Dessel powers back to form

Cyril Dessel (AG2R La Mondiale)

Cyril Dessel (AG2R La Mondiale) (Image credit: Bettini Photo)

Sunday's stage two of the Tour de France, taking the peloton from Monaco to Brignoles, was dominated by a four-man breakaway before the inevitable bunch sprint. Cyril Dessel of AG2R La Mondiale was one of the escapees, together with Stef Clement (Rabobank), Jussi Veikkanen (Francaise des Jeux) and Stéphane Augé (Cofidis).

Dessel, who won a stage in the 2008 Tour and wore the yellow jersey in 2006, had a hard day out in the saddle, and not only because of blistering heat in the South of France. Together with his colleagues, he escaped the bunch early on, and then saw his ambitions melt like ice cream in the sun as the peloton charged to make way for the sprinters.

"I knew that it was going to be tight, as we were only four," Dessel told Cyclingnews. "Saxo Bank controlled the bunch from behind, so we didn't have much hope. The route was not easy, and it was very, very hot. But I still had fun, and the spectators cheered us on."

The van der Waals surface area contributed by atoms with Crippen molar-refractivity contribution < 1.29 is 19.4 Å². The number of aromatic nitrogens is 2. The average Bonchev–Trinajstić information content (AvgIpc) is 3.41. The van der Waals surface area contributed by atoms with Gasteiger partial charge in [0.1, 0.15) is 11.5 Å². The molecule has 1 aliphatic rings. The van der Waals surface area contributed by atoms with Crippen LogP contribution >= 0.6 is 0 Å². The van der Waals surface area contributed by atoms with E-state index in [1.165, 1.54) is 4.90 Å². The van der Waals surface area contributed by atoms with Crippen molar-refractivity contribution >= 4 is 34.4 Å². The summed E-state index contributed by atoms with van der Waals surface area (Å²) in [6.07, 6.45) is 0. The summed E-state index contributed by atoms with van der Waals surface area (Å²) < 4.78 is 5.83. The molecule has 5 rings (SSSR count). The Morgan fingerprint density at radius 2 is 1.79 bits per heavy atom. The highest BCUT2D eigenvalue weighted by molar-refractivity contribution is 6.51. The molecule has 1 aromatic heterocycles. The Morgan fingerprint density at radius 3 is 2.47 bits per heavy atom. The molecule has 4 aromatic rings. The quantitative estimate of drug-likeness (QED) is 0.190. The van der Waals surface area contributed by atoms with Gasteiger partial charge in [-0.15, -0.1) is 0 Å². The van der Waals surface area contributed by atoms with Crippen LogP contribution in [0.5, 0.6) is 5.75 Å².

But the most important thing about his escape effort was that it gave him and his team a boost of confidence. The French squad has been struggling for results so far this season, and Dessel, the outfit's main hope at this Tour, has doubted even his own abilities.

Dessel crashed during the Tour of California and hurt his back. Even though neither the crash nor the injury was serious, the Frenchman suffered a crisis in confidence. Without any wins this season, Dessel believes that this breakaway could be the beginning of better days to come.

"It's true that I gained some confidence back, and I am in good physical shape," he said. "In the Dauphiné, things didn't turn out as I wanted, and I think I was a little tired. We had changed my racing schedule a bit, and I think that had some consequences. Now, I feel well, and catching the right break today was a good thing. For me, personally, but also for the team. Now, we will be able to continue this Tour feeling a little more confident."

Team manager Vincent Lavenu agreed: "A breakaway like that is always good for morale, even if it is not followed by a victory. For the team spirit and cohesion it's really important, and it will make us more confident. And as we don't have a sprinter capable to fight against Cavendish or the like, we have to find other solutions - and this means escaping."


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